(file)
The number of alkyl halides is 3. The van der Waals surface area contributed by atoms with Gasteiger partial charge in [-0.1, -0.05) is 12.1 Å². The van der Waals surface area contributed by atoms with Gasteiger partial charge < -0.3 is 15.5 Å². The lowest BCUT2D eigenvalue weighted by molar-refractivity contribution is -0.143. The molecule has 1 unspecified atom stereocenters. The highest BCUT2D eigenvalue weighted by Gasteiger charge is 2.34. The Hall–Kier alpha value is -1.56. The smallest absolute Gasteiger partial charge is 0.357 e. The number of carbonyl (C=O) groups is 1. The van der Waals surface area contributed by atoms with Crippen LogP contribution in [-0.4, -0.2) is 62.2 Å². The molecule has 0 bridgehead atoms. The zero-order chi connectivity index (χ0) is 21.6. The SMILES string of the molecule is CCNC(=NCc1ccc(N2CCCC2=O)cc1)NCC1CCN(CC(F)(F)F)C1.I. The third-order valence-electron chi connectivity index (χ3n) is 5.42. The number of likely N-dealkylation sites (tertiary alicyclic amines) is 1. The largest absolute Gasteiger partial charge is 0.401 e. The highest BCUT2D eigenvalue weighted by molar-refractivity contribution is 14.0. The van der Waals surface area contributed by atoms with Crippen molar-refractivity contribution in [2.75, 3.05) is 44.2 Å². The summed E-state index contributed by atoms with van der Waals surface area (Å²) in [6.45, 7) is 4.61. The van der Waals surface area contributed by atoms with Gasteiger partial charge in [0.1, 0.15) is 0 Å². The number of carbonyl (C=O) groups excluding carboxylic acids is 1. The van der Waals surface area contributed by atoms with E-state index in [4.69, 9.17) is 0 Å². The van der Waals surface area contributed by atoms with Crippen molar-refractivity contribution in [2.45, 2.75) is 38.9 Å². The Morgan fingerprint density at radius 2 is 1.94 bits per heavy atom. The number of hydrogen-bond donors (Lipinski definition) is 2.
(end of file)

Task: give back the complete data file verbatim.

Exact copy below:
The number of alkyl halides is 3. The van der Waals surface area contributed by atoms with Gasteiger partial charge in [-0.1, -0.05) is 12.1 Å². The van der Waals surface area contributed by atoms with Gasteiger partial charge < -0.3 is 15.5 Å². The lowest BCUT2D eigenvalue weighted by molar-refractivity contribution is -0.143. The molecule has 1 unspecified atom stereocenters. The highest BCUT2D eigenvalue weighted by Gasteiger charge is 2.34. The Hall–Kier alpha value is -1.56. The smallest absolute Gasteiger partial charge is 0.357 e. The number of carbonyl (C=O) groups is 1. The van der Waals surface area contributed by atoms with Crippen LogP contribution in [-0.4, -0.2) is 62.2 Å². The molecule has 0 bridgehead atoms. The zero-order chi connectivity index (χ0) is 21.6. The SMILES string of the molecule is CCNC(=NCc1ccc(N2CCCC2=O)cc1)NCC1CCN(CC(F)(F)F)C1.I. The third-order valence-electron chi connectivity index (χ3n) is 5.42. The number of likely N-dealkylation sites (tertiary alicyclic amines) is 1. The largest absolute Gasteiger partial charge is 0.401 e. The highest BCUT2D eigenvalue weighted by molar-refractivity contribution is 14.0. The van der Waals surface area contributed by atoms with Crippen molar-refractivity contribution in [2.75, 3.05) is 44.2 Å². The summed E-state index contributed by atoms with van der Waals surface area (Å²) in [6.45, 7) is 4.61. The van der Waals surface area contributed by atoms with Gasteiger partial charge in [0.1, 0.15) is 0 Å². The number of carbonyl (C=O) groups excluding carboxylic acids is 1. The van der Waals surface area contributed by atoms with E-state index in [4.69, 9.17) is 0 Å². The van der Waals surface area contributed by atoms with Crippen molar-refractivity contribution in [2.45, 2.75) is 38.9 Å². The Morgan fingerprint density at radius 2 is 1.94 bits per heavy atom. The number of hydrogen-bond donors (Lipinski definition) is 2.